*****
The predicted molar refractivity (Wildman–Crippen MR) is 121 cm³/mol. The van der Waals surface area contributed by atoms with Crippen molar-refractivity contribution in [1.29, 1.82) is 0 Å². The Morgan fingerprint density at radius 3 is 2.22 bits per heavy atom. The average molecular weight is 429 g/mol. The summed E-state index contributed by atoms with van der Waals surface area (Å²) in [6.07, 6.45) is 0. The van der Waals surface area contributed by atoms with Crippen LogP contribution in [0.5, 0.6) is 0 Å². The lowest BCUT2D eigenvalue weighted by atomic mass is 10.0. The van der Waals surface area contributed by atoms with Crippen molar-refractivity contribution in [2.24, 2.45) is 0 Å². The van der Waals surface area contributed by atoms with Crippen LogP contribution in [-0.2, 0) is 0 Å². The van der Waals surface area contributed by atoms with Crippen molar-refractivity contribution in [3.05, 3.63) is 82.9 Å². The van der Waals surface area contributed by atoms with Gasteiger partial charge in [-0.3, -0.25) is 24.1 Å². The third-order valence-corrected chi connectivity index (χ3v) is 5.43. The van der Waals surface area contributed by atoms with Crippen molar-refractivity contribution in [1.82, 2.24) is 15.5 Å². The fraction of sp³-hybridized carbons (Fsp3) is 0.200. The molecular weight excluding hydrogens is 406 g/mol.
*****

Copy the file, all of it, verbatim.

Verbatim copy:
The predicted molar refractivity (Wildman–Crippen MR) is 121 cm³/mol. The van der Waals surface area contributed by atoms with Crippen molar-refractivity contribution in [1.29, 1.82) is 0 Å². The Morgan fingerprint density at radius 3 is 2.22 bits per heavy atom. The average molecular weight is 429 g/mol. The summed E-state index contributed by atoms with van der Waals surface area (Å²) in [6.07, 6.45) is 0. The van der Waals surface area contributed by atoms with Crippen LogP contribution in [0.5, 0.6) is 0 Å². The lowest BCUT2D eigenvalue weighted by atomic mass is 10.0. The van der Waals surface area contributed by atoms with Crippen molar-refractivity contribution in [2.24, 2.45) is 0 Å². The van der Waals surface area contributed by atoms with Crippen LogP contribution in [-0.2, 0) is 0 Å². The van der Waals surface area contributed by atoms with Crippen molar-refractivity contribution in [3.05, 3.63) is 82.9 Å². The van der Waals surface area contributed by atoms with Gasteiger partial charge in [-0.3, -0.25) is 24.1 Å². The third-order valence-corrected chi connectivity index (χ3v) is 5.43. The van der Waals surface area contributed by atoms with Crippen molar-refractivity contribution in [1.82, 2.24) is 15.5 Å². The fraction of sp³-hybridized carbons (Fsp3) is 0.200. The molecular weight excluding hydrogens is 406 g/mol.